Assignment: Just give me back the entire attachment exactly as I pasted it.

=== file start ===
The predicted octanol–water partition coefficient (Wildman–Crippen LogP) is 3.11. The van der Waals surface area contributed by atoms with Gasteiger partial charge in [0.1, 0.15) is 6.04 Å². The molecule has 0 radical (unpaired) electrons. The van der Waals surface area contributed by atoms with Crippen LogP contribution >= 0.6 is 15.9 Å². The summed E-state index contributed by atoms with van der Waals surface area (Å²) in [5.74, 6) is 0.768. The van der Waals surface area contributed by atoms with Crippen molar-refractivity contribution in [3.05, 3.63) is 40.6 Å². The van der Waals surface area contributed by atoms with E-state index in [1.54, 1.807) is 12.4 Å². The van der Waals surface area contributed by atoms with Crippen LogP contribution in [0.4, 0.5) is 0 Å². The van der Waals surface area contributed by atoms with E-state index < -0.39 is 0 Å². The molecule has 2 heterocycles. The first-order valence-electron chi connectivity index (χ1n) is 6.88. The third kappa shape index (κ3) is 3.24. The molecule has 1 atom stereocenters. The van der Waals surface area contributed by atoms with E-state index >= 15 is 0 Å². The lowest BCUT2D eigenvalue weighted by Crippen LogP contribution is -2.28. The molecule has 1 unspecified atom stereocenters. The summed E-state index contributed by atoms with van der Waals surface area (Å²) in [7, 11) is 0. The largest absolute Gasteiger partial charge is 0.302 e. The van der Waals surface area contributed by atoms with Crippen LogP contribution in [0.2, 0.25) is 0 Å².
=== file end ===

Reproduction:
The predicted octanol–water partition coefficient (Wildman–Crippen LogP) is 3.11. The van der Waals surface area contributed by atoms with Gasteiger partial charge in [0.1, 0.15) is 6.04 Å². The molecule has 0 radical (unpaired) electrons. The van der Waals surface area contributed by atoms with Crippen LogP contribution >= 0.6 is 15.9 Å². The summed E-state index contributed by atoms with van der Waals surface area (Å²) in [5.74, 6) is 0.768. The van der Waals surface area contributed by atoms with Crippen molar-refractivity contribution in [3.05, 3.63) is 40.6 Å². The van der Waals surface area contributed by atoms with E-state index in [1.54, 1.807) is 12.4 Å². The van der Waals surface area contributed by atoms with Crippen LogP contribution in [0.4, 0.5) is 0 Å². The van der Waals surface area contributed by atoms with E-state index < -0.39 is 0 Å². The molecule has 2 heterocycles. The first-order valence-electron chi connectivity index (χ1n) is 6.88. The third kappa shape index (κ3) is 3.24. The molecule has 1 atom stereocenters. The van der Waals surface area contributed by atoms with E-state index >= 15 is 0 Å². The lowest BCUT2D eigenvalue weighted by Crippen LogP contribution is -2.28. The molecule has 1 unspecified atom stereocenters. The summed E-state index contributed by atoms with van der Waals surface area (Å²) in [7, 11) is 0. The largest absolute Gasteiger partial charge is 0.302 e. The van der Waals surface area contributed by atoms with Crippen LogP contribution in [0.2, 0.25) is 0 Å².